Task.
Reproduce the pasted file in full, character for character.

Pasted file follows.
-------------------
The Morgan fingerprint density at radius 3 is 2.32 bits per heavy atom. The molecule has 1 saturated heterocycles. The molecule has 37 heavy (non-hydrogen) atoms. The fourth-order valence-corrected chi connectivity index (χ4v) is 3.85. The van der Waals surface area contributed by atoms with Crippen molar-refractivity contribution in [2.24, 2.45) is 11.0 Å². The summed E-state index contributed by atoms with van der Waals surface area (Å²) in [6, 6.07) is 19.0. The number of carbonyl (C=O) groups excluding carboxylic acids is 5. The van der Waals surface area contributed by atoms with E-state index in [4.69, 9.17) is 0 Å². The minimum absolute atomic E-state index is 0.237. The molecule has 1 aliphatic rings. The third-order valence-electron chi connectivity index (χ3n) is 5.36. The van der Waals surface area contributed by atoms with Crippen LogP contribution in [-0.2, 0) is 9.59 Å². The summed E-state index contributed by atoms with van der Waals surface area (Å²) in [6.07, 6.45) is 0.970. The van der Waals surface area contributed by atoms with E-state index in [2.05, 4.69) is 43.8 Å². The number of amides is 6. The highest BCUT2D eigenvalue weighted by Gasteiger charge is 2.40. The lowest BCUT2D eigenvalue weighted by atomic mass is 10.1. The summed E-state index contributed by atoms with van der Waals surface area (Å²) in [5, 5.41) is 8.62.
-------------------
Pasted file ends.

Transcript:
The Morgan fingerprint density at radius 3 is 2.32 bits per heavy atom. The molecule has 1 saturated heterocycles. The molecule has 37 heavy (non-hydrogen) atoms. The fourth-order valence-corrected chi connectivity index (χ4v) is 3.85. The van der Waals surface area contributed by atoms with Crippen molar-refractivity contribution in [2.24, 2.45) is 11.0 Å². The summed E-state index contributed by atoms with van der Waals surface area (Å²) in [6, 6.07) is 19.0. The number of carbonyl (C=O) groups excluding carboxylic acids is 5. The van der Waals surface area contributed by atoms with E-state index in [4.69, 9.17) is 0 Å². The minimum absolute atomic E-state index is 0.237. The molecule has 1 aliphatic rings. The third-order valence-electron chi connectivity index (χ3n) is 5.36. The van der Waals surface area contributed by atoms with Crippen LogP contribution in [-0.2, 0) is 9.59 Å². The summed E-state index contributed by atoms with van der Waals surface area (Å²) in [6.07, 6.45) is 0.970. The van der Waals surface area contributed by atoms with E-state index in [2.05, 4.69) is 43.8 Å². The number of amides is 6. The highest BCUT2D eigenvalue weighted by Gasteiger charge is 2.40. The lowest BCUT2D eigenvalue weighted by atomic mass is 10.1. The summed E-state index contributed by atoms with van der Waals surface area (Å²) in [5, 5.41) is 8.62.